Skip to main content
Legal case

The Third Parties (Rights against Insurers) Act 2010 is not retrospective

The Third Parties (Rights against Insurers) Act 2010 came into force on 1 August 2016 and was enacted to rectify perceived defects in the Third…

Mrs Redman (suing as widow and administratrix of the estate of Mr Redman, deceased) v (1) Zurich Insurance PLC (2) ESJS1 Limited (formerly known as the Humber Electrical Engineering Co Limited) [2017] EWHC 1919 (QB).


The Third Parties (Rights against Insurers) Act 2010 (‘the 2010 Act’) came into force on 1 August 2016 and was enacted to rectify perceived defects in the Third Parties (Rights Against Insurers) Act 1930 (‘the 1930 Act’). The 2010 Act preserves the fundamental rule that allows a statutory transfer of the insured’s rights arising under a policy of insurance to a third party. The 2010 Act applies to anyone with a claim against an insolvent person or more normally an offending dissolved Company.

The 2010 Act is generally perceived to be more beneficial for a claimant. Under the 1930 Act, a claimant would first have to restore the Company to the Register, then establish the liability of the insured/Company by securing a judgment and then issue proceedings against the insurers. The situation is streamlined under the 2010 Act, as the claimant can skip the restoration of the Company and the need to bring separate proceedings against it.

Legal point in issue

In Redman, the Court considered whether the 2010 Act applied retrospectively to claims where otherwise the remedy would have been under the less attractive 1930 Act. The transitional provisions make it clear, that where, before August 2016, the following two conditions apply, the 1930 Act applies:

  1. 'The relevant person has incurred a liability against which that person is insured under a contract; and
  2. The person subject to such a liability has become a ‘relevant person’.

The Defendants’ insurers’ argument prevailed in that the 1930 Act applied in this case as the Court held that before the coming into force of the 2010 Act, the Company was already a ‘relevant person’ within the meaning of the 2010 Act and it had already incurred its liability to the claimant. The Company was wound up voluntarily in 2008 and was dissolved on 30 June 2016. The liability arose when the claimant sustained an actionable injury — this was before the date the 2010 Act came into force.

The date when the liability arose was not (as was argued by the claimant) the date of the judgment or compromise settlement (which in Redman would inevitably have been after the 2010 Act had been enacted), but the date when the claimant had an actionable claim i.e. when he suffered harm. This was clearly before 1 August 2016. As such, on these facts, the claim based upon the 2010 Act was struck out and the claimant will now have to proceed under the 1930 Act.

The judgment also confirms that only the 1930 Act or the 2010 Act can apply at any one time. Additionally, the 2010 Act does not apply retrospectively; the judge made it plain that if retrospective application had been Parliament’s intention then it would have been a straightforward matter to draft the 2010 Act differently. It had not.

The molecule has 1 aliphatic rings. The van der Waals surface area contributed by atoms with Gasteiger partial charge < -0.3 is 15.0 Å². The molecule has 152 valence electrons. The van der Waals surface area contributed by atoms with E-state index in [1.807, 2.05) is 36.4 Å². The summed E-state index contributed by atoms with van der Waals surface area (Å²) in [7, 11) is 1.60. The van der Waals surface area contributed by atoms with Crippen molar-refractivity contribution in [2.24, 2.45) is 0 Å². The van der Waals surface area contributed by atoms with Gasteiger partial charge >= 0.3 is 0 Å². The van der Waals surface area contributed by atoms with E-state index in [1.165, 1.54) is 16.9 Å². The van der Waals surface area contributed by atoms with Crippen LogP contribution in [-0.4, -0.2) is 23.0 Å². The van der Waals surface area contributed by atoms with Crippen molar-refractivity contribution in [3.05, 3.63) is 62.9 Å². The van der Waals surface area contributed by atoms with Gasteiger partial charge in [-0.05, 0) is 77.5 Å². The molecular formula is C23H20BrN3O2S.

Comment and impact

This is therefore a useful judgment, clarifying that to rely upon the 2010 Act either the company must have become a relevant person after 1 August 2016 or the liability (meaning the date of actionable injury) must have been after 1 August 2016.

Whilst in Redman the facts were clear and the claimant’s spouse had died in 2013, the application of the Acts will be problematic in occupational disease claims where the actionable injury date is not clear. In long-tail claims, due to latency, a claimant’s cause of action is complete many years after the negligent exposure and only once damage or harm has occurred. Practitioners will need to consider whether the harm was sustained when the illness first provided symptoms or was it some other time.

Mesothelioma provides an example of the problem. In the Trigger Litigation Mr Justice Burton’s obiter comments were that the date of harm was five years before symptoms arose — this, he determined was the date when the tumour had developed its own blood supply and had reached the ‘point of no return’.  In brief, the tumour could not be cured by the body’s own defence mechanisms. However, the court in that litigation considered only when injury occurred for the purposes of construction of an indemnity clause and not when the cause of action was complete.

It is uncertain exactly when a court would consider the cause of action is first complete. In Bolton MBC v Municipal Mutual [2006] EWCA Civ 50, the date of harm was held to be ten years before symptoms. The court in Redman was not asked to determine the five — ten-year issue.

In practice, this means that the 2010 Act is unlikely to have any applicability to mesothelioma claims until symptoms appear in 2021 or 2026 (assuming the companies being pursued were dissolved before 2016).

For asbestos-related lung cancer if the ‘point of no return’ is the date when the cause of action is complete then that is a date yet to be determined but it probably will not be the five or ten year period applicable to mesothelioma. For other asbestos-related illnesses, it will also be a matter for argument.

To discuss any of the issues in this update, please contact Jim Byard, Partner or 0116 242 8914

Sectors and Services featured in this article